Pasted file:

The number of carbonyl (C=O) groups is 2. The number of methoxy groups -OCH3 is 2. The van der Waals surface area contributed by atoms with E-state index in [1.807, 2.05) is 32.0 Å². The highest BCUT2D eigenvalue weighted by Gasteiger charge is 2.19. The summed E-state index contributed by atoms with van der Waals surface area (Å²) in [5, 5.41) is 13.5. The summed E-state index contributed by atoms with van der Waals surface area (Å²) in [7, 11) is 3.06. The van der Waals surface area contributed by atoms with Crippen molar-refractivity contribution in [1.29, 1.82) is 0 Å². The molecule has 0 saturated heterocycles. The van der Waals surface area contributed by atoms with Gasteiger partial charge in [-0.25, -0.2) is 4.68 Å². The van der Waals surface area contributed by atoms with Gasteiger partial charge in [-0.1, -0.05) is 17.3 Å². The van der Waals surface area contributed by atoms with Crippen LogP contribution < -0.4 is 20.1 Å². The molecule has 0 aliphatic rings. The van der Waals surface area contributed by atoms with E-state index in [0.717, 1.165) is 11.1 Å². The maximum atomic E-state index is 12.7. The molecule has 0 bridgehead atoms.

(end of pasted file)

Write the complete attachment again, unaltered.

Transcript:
The number of carbonyl (C=O) groups is 2. The number of methoxy groups -OCH3 is 2. The van der Waals surface area contributed by atoms with E-state index in [1.807, 2.05) is 32.0 Å². The highest BCUT2D eigenvalue weighted by Gasteiger charge is 2.19. The summed E-state index contributed by atoms with van der Waals surface area (Å²) in [5, 5.41) is 13.5. The summed E-state index contributed by atoms with van der Waals surface area (Å²) in [7, 11) is 3.06. The van der Waals surface area contributed by atoms with Crippen molar-refractivity contribution in [1.29, 1.82) is 0 Å². The molecule has 0 saturated heterocycles. The van der Waals surface area contributed by atoms with Gasteiger partial charge in [-0.25, -0.2) is 4.68 Å². The van der Waals surface area contributed by atoms with Gasteiger partial charge in [-0.1, -0.05) is 17.3 Å². The van der Waals surface area contributed by atoms with Crippen LogP contribution < -0.4 is 20.1 Å². The molecule has 0 aliphatic rings. The van der Waals surface area contributed by atoms with E-state index in [0.717, 1.165) is 11.1 Å². The maximum atomic E-state index is 12.7. The molecule has 0 bridgehead atoms.